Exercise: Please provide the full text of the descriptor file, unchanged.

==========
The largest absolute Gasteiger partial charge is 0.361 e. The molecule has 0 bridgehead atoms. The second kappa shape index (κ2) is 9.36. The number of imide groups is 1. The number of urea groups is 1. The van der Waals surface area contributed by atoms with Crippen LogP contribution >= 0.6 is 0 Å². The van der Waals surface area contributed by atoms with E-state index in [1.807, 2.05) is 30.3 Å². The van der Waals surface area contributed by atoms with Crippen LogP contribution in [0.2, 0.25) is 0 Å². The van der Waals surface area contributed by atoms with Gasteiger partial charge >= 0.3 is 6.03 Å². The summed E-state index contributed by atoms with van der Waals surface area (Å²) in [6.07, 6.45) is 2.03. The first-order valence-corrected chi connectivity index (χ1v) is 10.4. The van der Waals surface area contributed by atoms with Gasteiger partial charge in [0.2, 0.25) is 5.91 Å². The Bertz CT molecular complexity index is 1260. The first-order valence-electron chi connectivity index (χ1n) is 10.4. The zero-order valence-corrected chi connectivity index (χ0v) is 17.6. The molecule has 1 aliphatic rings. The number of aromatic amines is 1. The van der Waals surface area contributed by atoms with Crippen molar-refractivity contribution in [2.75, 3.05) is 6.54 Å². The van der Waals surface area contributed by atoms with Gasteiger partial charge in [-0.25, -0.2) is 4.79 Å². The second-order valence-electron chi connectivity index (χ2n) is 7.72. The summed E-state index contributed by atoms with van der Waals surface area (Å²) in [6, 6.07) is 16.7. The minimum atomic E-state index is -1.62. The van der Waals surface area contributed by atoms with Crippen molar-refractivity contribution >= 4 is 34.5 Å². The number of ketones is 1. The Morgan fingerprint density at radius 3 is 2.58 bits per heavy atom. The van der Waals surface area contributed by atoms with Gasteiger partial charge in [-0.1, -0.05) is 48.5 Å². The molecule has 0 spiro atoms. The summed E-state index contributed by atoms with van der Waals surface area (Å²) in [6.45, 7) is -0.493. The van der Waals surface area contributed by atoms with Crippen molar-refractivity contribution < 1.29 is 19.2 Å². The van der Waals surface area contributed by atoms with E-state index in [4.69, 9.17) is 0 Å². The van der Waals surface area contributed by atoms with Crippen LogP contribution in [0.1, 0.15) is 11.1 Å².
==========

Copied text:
The largest absolute Gasteiger partial charge is 0.361 e. The molecule has 0 bridgehead atoms. The second kappa shape index (κ2) is 9.36. The number of imide groups is 1. The number of urea groups is 1. The van der Waals surface area contributed by atoms with Crippen LogP contribution >= 0.6 is 0 Å². The van der Waals surface area contributed by atoms with E-state index in [1.807, 2.05) is 30.3 Å². The van der Waals surface area contributed by atoms with Crippen LogP contribution in [0.2, 0.25) is 0 Å². The van der Waals surface area contributed by atoms with Gasteiger partial charge >= 0.3 is 6.03 Å². The summed E-state index contributed by atoms with van der Waals surface area (Å²) in [6.07, 6.45) is 2.03. The first-order valence-corrected chi connectivity index (χ1v) is 10.4. The van der Waals surface area contributed by atoms with Gasteiger partial charge in [0.2, 0.25) is 5.91 Å². The Bertz CT molecular complexity index is 1260. The first-order valence-electron chi connectivity index (χ1n) is 10.4. The zero-order valence-corrected chi connectivity index (χ0v) is 17.6. The molecule has 1 aliphatic rings. The number of aromatic amines is 1. The van der Waals surface area contributed by atoms with Crippen molar-refractivity contribution in [2.75, 3.05) is 6.54 Å². The van der Waals surface area contributed by atoms with Gasteiger partial charge in [-0.25, -0.2) is 4.79 Å². The second-order valence-electron chi connectivity index (χ2n) is 7.72. The summed E-state index contributed by atoms with van der Waals surface area (Å²) in [6, 6.07) is 16.7. The minimum atomic E-state index is -1.62. The van der Waals surface area contributed by atoms with Crippen molar-refractivity contribution >= 4 is 34.5 Å². The number of ketones is 1. The Morgan fingerprint density at radius 3 is 2.58 bits per heavy atom. The van der Waals surface area contributed by atoms with Gasteiger partial charge in [-0.1, -0.05) is 48.5 Å². The molecule has 0 spiro atoms. The summed E-state index contributed by atoms with van der Waals surface area (Å²) in [6.45, 7) is -0.493. The van der Waals surface area contributed by atoms with Crippen molar-refractivity contribution < 1.29 is 19.2 Å². The van der Waals surface area contributed by atoms with E-state index in [4.69, 9.17) is 0 Å². The van der Waals surface area contributed by atoms with Crippen LogP contribution in [0.1, 0.15) is 11.1 Å².